Here are the 12 top reasons why you should write a Will
Dying without a Will could affect your loved ones. More than just your funeral wishes, your Will also lets you decide what happens to your money, property, and possessions after your death.
While you can write your Will yourself, we would always recommend that you get advice before you consider doing so. You need to get your Will formally witnessed and signed to make it legally valid. If you want to update your Will, you need to make an official alteration (called a ‘codicil’) or make a new Will.
Also if you die without a Will, the law decides who gets what. As if that isn’t enough reasons to make a Will, here are the other 12 most important reasons to make a Will.
1. Name your children’s Guardian
Drafting your Will is about more than detailing how your Estate is divided up, you can also specify who should look after your Dependants in the event of your death. You can also appoint a Legal Guardian for anyone under 18 years of age. Without your legally documented wishes, the decision could be left to the Family Courts to appoint a Guardian, who could well be someone you would not want.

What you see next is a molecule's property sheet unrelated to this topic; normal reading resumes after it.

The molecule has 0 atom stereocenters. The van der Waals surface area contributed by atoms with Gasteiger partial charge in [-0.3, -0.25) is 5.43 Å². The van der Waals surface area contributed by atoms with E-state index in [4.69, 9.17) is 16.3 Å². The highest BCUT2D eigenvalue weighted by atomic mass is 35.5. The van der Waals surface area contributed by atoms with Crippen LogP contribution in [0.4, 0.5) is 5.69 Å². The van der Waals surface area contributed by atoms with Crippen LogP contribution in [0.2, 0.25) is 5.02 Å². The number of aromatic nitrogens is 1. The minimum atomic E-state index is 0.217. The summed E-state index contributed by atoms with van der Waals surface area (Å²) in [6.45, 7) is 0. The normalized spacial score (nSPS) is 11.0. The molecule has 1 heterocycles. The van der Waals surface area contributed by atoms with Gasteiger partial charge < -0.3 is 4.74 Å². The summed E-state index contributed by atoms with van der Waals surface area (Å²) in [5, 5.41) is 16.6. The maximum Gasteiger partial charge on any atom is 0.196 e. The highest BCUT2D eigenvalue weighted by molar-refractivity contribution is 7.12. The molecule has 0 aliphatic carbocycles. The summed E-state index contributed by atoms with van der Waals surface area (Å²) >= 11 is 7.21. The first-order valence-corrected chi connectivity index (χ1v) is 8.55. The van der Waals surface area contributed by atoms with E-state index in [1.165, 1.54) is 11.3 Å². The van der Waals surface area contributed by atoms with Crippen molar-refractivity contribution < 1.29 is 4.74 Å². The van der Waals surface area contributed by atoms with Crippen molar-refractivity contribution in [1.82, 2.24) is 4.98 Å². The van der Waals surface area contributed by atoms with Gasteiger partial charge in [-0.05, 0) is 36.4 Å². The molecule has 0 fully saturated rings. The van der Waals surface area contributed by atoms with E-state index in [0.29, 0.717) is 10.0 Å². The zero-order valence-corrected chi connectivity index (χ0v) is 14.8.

Even if you have named friends or family members to be your children’s godparents, this isn’t legally-binding.
2. Wills for new parents
New parents should ensure their children are provided for financially in the event of their own deaths through their Wills. This could include stipulations about putting aside money for their education, annual clothing allowances, financing hobbies, or establishing a nest egg to buy a home. Setting up a Trust to provide for your children will give you an element of control over when your children receive the money, and what it gets used for.